The ductus arteriosus also closes, but for different reasons

PRIMARY CHANGES IN PULMONARY & SYSTEMIC VASCULAR RESISTANCES

CLOSURE OF THE FORAMEN OVALE

CLOSURE

FATE OF THE VALVE

CLOSURE OF THE DUCTUS ARTERIOSUS/BOTALLI

1. increased systemic resistance elevates the aortic pressure while the decreased pulmonary resistance reduces the pulmonary arterial pressure 2. backflow of blood from the aorta into the pulmonary artery through the ductus arteriosus, rather than in the other direction as in fetal life 3. increased oxygenation of the blood flowing through the

CLOSURE OF THE DUCTUS VENOSUS

DEFINITION DUCTUS VENOSUS

CLOSURE

SUMMARY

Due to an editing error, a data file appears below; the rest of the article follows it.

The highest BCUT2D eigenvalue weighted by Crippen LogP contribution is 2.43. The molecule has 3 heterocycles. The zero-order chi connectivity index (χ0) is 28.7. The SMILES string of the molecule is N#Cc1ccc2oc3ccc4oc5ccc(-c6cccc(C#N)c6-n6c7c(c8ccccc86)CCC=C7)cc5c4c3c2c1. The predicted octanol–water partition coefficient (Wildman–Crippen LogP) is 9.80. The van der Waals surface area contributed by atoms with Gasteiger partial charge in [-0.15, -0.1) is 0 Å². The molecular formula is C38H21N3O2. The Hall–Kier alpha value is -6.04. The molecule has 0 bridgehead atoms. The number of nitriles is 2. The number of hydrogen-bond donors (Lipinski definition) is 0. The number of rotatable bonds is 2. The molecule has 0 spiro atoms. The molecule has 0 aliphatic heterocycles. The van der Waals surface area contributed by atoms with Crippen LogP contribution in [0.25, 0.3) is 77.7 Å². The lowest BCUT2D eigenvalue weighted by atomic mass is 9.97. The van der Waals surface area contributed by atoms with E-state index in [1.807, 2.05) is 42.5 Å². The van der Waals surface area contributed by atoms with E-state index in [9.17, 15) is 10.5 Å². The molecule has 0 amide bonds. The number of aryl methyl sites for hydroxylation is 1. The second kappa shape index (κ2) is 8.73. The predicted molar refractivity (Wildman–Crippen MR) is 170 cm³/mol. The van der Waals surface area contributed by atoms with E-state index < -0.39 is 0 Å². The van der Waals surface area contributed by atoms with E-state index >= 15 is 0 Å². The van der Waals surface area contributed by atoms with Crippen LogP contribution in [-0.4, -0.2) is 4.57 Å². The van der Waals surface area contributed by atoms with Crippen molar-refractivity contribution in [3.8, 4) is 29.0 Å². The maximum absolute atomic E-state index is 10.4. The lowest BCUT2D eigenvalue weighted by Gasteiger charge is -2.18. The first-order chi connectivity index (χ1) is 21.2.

ductus decreased prostaglandin E1 production 4. functional closure of the ductus arteriosus: marked constriction of the muscle wall of the ductus arteriosus after only a few hours: within 1 - 8 days, the constriction is usually sufficient to stop all blood flow de bij het embryo bestaande verbindingsweg tussen de vena umbilicalis sinistra en de vena cava inferior; oblitereert later tot ligamentum venosum. In fetal life, the portal blood from the fetus's abdomen joins the blood from the umbilical vein, and these together pass by way of the ductus venosus directly into the vena cava immediately below the heart but above the liver, thus bypassing the liver Although the ductus venosus rarely fails to close, we know almost nothing about what causes the closure. 1. Stop of blood flow through the umbilical vein immediately after birth: continuation of blood fow through the ductus venosus 2. Strong contraction and closure of the muscle wall of the ductus venosus within 1 to 3 hours 3. Rise of portal venous pressure portal venous blood flows through the liver sinuses See FIGURE: Veranderingen id circulatie direct na de geboorte & See: How the Body Works: Circulatory Changes at Birth http://www.youtube.com/watch?v=NIbL5eMwG04